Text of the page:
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College Hockey:
The road never traveled: Yale completes unparalled title run

No one had ever beaten three No. 1 seeds in the same NCAA tournament until the Bulldogs' national championship.

— No road to a national championship is easy, but none ranks as difficult as the one Yale just traversed to become the 2013 NCAA champions. The Bulldogs defeated an unprecedented three No. 1 seeds and a No. 2.

At the start of the four-game journey, little reason for optimism existed.

After losing eight of their last 14 games — including an ignominious shutout weekend in which they fell 5-0 to Union in the ECAC Hockey semifinal and then 3-0 to Quinnipiac in the consolation game — the Bulldogs had to wait for the final conference tournament game in the country to find out if they’d make the NCAA tournament or not.

If Michigan defeated Notre Dame, Yale’s season would be over. But if the Irish prevailed, the Bulldogs would have life.

The Irish came through.

“We were definitely big fans [of Notre Dame] that day,” Gus Young said. “But once we knew we were in, we knew we belonged, and if we worked hard we’d be able to do something great.”

Most observers had their doubts, and not just because of the team’s stumbles entering the tournament. In the first round, Yale would face the No. 2 team in the country, Minnesota. The Gophers roster was loaded with NHL prospects.

And if somehow the planets aligned and the stumbling Bulldogs toppled the mighty Gophers, North Dakota loomed. Since the mighty WCHA had put six teams into the tournament, and Minnesota and North Dakota were presumably their finest as the two highest seeds, the odds appeared prohibitive.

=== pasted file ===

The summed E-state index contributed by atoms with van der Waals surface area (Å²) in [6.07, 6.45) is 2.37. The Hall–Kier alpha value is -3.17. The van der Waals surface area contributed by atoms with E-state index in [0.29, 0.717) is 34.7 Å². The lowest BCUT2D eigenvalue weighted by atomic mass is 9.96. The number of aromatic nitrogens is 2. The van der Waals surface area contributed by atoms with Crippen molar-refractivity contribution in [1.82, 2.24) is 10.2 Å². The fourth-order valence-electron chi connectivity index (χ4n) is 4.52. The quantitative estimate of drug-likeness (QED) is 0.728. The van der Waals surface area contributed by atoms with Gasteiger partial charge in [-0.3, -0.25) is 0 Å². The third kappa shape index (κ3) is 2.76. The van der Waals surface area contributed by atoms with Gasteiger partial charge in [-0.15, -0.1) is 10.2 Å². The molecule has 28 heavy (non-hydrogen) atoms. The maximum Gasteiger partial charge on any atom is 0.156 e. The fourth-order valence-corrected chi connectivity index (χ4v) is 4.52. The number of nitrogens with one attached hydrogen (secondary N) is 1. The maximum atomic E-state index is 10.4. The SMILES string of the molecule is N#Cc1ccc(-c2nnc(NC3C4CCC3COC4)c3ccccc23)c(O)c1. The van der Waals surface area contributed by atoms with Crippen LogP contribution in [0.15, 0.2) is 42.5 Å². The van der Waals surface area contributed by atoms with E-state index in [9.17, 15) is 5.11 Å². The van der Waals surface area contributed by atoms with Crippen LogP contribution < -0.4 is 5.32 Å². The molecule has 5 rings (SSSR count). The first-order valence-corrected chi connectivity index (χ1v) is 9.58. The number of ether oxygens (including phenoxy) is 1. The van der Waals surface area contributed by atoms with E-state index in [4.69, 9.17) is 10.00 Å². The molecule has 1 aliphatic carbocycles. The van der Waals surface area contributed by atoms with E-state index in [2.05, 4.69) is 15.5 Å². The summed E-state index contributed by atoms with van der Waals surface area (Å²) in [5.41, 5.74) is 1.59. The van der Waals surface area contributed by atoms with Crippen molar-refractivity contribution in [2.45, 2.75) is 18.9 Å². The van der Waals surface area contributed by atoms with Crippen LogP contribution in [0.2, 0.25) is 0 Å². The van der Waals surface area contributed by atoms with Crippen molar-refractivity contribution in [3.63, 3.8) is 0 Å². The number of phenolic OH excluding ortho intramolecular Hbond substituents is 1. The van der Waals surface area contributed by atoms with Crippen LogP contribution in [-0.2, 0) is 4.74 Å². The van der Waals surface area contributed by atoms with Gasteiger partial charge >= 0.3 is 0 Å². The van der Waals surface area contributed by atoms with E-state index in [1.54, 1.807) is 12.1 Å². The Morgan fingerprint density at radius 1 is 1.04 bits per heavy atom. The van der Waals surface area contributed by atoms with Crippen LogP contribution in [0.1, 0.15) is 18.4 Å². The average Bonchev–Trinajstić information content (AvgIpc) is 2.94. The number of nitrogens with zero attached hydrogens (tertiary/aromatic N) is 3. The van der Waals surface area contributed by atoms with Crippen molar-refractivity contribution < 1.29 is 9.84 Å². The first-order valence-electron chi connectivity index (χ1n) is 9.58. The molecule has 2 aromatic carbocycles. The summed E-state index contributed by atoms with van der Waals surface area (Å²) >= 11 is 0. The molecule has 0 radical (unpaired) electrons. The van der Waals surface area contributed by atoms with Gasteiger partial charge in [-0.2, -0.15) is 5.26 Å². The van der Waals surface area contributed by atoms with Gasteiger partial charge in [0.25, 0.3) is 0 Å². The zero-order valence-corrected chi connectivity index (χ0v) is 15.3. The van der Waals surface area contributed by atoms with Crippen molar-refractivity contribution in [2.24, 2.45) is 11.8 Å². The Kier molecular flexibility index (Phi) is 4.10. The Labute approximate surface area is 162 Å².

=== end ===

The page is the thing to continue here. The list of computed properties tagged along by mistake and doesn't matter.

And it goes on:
“You’ve got to take it one step at a time,” Andrew Miller said. “It’s not four games. It’s game one, then game two, game three, and game four. You’ve got to take it a step at a time and a period at a time.”

It was a mantra preached by Yale coach Keith Allain.

“One of the special things about our team, and one of the qualities of all champions, is the great ability to focus,” Allain said. “If we look down the road and say we’re going to have to beat three No. 1s and a No. 2 seed, the task might have seemed daunting.

“But we went into Grand Rapids focused on Minnesota and took care of that job. We focused on North Dakota.

“When you chip away at it one at a time, [it becomes possible]. It took a great deal of effort, but it wasn’t impossible.”

The Bulldogs toppled Minnesota 3-2 in overtime, then exploded with four goals in the final eight minutes of the third period to defeat North Dakota 4-1.

In the Frozen Four semifinal game, Yale faced another No. 1 seed, Massachusetts-Lowell, a team on a 25-3-1 roll. The Bulldogs needed another overtime but continued their trend of late-game dominance, outshooting the River Hawks 23-3 in the third period and overtime to advance to the title game.

“We prided ourselves on being the hardest working team in college hockey,” Young said. “To win the championship, we knew we’d have to be the hardest working team.”

The championship game beckoned, and with it came not only a third No. 1 seed, but the No. 1 overall seed in the tournament, Quinnipiac. And, oh yes, the Bobcats had beaten Yale five straight times over two years, three this season by a cumulative score of 13-3.

The recipe for putting away the final team in Yale’s Murderer’s Row of opponents was the same as the one that had doomed the previous three.

“We just worried about ourselves,” Young said. “We knew if we stuck to our game plan, we knew we could beat anyone in the country no matter who we were up against.

“So we stuck to our game plan and really focused on ourselves and got it done.”

The Bulldogs won the school’s first national championship, defeating their rivals from just eight miles away in satisfying fashion, 4-0.

“Tonight was our turn,” Allain said. “Our kids were ready, committed, and congratulations to them for having a fine hockey season.”

Yale had taken the proverbial road less traveled, at least the road less traveled successfully, and as it turned out, that made all the difference.


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  • DRDR

    Yale hockey inspires all of us who do just enough to get by during the school year but somehow pull it all together in the end

    • Joseph Crowley

      Almost makes you feel good for a bunch of Ivy League kids overcoming long odds….

    • Joe

      They beat three #1′s, and it isn’t possible to beat four. Well done, Elis.

  • http://www.facebook.com/mvhuber Mark Huber